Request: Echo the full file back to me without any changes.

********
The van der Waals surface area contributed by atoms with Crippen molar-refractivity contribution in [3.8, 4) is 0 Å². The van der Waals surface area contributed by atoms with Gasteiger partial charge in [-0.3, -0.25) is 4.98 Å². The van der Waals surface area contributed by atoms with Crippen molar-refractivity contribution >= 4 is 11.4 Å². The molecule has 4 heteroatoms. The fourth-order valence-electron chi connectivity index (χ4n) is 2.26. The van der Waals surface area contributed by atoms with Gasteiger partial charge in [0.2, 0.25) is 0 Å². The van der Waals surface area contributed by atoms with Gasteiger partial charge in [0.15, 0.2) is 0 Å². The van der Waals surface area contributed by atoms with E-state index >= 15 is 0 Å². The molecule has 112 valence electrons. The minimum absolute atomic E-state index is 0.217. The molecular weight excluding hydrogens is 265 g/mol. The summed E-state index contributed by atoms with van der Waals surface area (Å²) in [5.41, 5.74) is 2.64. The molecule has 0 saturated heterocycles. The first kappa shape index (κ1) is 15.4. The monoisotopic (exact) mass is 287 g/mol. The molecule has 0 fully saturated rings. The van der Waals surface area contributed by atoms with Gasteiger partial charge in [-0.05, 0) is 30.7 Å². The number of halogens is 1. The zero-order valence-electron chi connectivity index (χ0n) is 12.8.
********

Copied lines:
The van der Waals surface area contributed by atoms with Crippen molar-refractivity contribution in [3.8, 4) is 0 Å². The van der Waals surface area contributed by atoms with Gasteiger partial charge in [-0.3, -0.25) is 4.98 Å². The van der Waals surface area contributed by atoms with Crippen molar-refractivity contribution >= 4 is 11.4 Å². The molecule has 4 heteroatoms. The fourth-order valence-electron chi connectivity index (χ4n) is 2.26. The van der Waals surface area contributed by atoms with Gasteiger partial charge in [0.2, 0.25) is 0 Å². The van der Waals surface area contributed by atoms with Gasteiger partial charge in [0.15, 0.2) is 0 Å². The van der Waals surface area contributed by atoms with E-state index >= 15 is 0 Å². The molecule has 112 valence electrons. The minimum absolute atomic E-state index is 0.217. The molecular weight excluding hydrogens is 265 g/mol. The summed E-state index contributed by atoms with van der Waals surface area (Å²) in [5.41, 5.74) is 2.64. The molecule has 0 saturated heterocycles. The first kappa shape index (κ1) is 15.4. The monoisotopic (exact) mass is 287 g/mol. The molecule has 0 fully saturated rings. The van der Waals surface area contributed by atoms with Gasteiger partial charge in [-0.05, 0) is 30.7 Å². The number of halogens is 1. The zero-order valence-electron chi connectivity index (χ0n) is 12.8.